At Home in Harvey Station
I am very proud to call Harvey Station, N.B., my home. I was born and raised here—like my father, his father before him and, yes, his father before him. With fewer than 400 residents, our hamlet is situated about 35 kilometres southwest of Fredericton and, primarily due to its rich history and the people who have called Harvey home since the mid-1800s, it is close to many hearts around the world. Originally settled by immigrants coming from the Scottish Borders region in 1837, our first settlers carved fields out of the forest and built homesteads out of the trees they harvested to make Harvey Station their home. That steadfast determination to make a prosperous life here still exists today.
If you ever visit, you’ll find that people here are proud of their history and eager to show you what life in Harvey has to offer. (Drone enthusiast Eric Goggin rises to new heights of creativity as he captures the beauty of New Brunswick from above.)
If you walk up the hill from the post office, you’ll probably run into my mother and father. I love them both dearly and they, more than anyone, have taught me to take pride in where I come from.
My father has lived in Harvey for about 85 of his 89 years and he would gladly tell you what life was like in Harvey during that time period. At the age of 14, he found employment driving a cream truck for the Harvey Creamery; after that, he earned his keep logging with one of the McLean boys, an established family in the industry, and he later owned and ran his own car repair garage. So, yes, my dad has seen and done a lot right here in Harvey, and has plenty of stories to share about the early days. My mother, coming from Tweedside, just outside of Harvey, is equally entertaining with her stories of “back in the day.” One family tale she likes to tell involves a turnip being thrown at my grandmother while the crops were being harvested—the culprits being her and her sister! Mom also recounts how the family just loved to sit around and listen to her Uncle Don play the fiddle. You might know him, too—Don Messer of Don Messer’s Jubilee, a native son of Tweedside and Harvey Station.
Early Harvey was a bustling place with many businesses, farms, hardware stores and even a couple of hotels. Some businesses from those early days are still alive and doing well in Harvey. Briggs and Little Woolen Mills has began producing some of the finest yarns in the world since 1857; the W.W.E. Smith food market and general store has been operating out of the same location since 1852; and Watson’s General Hardware has been doing business in the Harvey area since the late 1800s. The Harvey Creamery started up in 1934 and quickly gained a reputation for producing some of the finest butter and cheese in the land. After the creamery’s closure in 1974, Candlelight Furniture moved in to produce furniture from the same location. And we have had many other successful commercial ventures over the years, including an antimony mine located a short drive away.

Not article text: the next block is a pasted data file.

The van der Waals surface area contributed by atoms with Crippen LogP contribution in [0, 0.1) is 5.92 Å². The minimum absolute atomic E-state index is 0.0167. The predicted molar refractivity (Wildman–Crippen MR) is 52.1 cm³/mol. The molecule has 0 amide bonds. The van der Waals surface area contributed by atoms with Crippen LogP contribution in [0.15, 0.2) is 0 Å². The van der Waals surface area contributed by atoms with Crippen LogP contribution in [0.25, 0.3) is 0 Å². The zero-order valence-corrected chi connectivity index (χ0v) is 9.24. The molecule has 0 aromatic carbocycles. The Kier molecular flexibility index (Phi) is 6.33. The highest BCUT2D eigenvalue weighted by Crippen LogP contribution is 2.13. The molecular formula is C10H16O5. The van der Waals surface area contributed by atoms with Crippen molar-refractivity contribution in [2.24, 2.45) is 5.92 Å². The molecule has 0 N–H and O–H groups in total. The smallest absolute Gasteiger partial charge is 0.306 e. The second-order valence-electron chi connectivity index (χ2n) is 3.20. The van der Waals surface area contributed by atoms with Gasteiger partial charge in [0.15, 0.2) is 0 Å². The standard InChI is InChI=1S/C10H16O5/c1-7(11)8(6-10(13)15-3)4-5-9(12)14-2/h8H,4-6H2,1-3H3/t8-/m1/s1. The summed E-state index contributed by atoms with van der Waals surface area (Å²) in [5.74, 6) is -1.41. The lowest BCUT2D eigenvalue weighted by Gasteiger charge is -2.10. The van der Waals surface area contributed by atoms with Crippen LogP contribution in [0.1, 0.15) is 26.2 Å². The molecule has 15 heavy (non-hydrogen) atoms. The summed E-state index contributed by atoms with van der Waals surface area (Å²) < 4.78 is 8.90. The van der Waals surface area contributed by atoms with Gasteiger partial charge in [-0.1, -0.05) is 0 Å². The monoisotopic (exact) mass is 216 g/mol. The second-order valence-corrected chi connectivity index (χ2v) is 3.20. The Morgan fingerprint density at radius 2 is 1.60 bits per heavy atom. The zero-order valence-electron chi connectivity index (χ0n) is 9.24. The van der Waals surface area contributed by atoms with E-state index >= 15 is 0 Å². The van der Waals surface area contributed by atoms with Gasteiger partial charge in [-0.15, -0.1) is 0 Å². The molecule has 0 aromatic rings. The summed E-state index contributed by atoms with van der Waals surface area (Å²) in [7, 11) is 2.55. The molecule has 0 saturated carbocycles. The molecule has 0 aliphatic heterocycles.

An outdoors enthusiast’s dream, you will find many lakes for canoeing, kayaking, fishing, swimming or just lazing around beside the fire pit and enjoying life like it is meant to be. The fall brings many people out of the house and into the woods for hunting season in some of the prime hunting territory of the province. In winter, you can find great trails for snowshoeing, cross-country skiing and snowmobiling, or you can try your hand at ice fishing. If you’re more of an indoor person, you can try the bowling alley for some fun, bingo at the local Lions Club every Monday, or one of the many card parties hosted at one of the local halls.
For me and many other like-minded locals, the most fun takes place at the Harvey Curling Club. The club got its start in 1961 when a few gentlemen from the area got together and built a nice two-sheet rink from the ground up. In the early years, before an ice plant was bought, the coolant was piped over from the nearby Harvey Creamery to keep the artificial ice in top shape. But like so many grassroots curling facilities in Canada, our little club is showing its age and badly needs some renovations. So, in 2014, I started “Curling Across the Nation,” both literally and figuratively. I set out to curl 100 games in 100 different curling clubs across Canada as a way to raise funds for our club to start renovating. I ended the season with 103 games completed. I’m back at it for a second year in a continuing effort to help my hometown curling rink and hopefully to give a boost to curling everywhere I visit.
As you can tell, I love living here and calling Harvey Station my home. The people here make living in Harvey very easy; they care about you and what’s going on in your life, and will lend a hand whenever needed. We’d love to show you what our town is all about, so don’t be shy about paying us a visit. The Harvey Community Days, held on the second weekend of August, is a great time to do precisely that!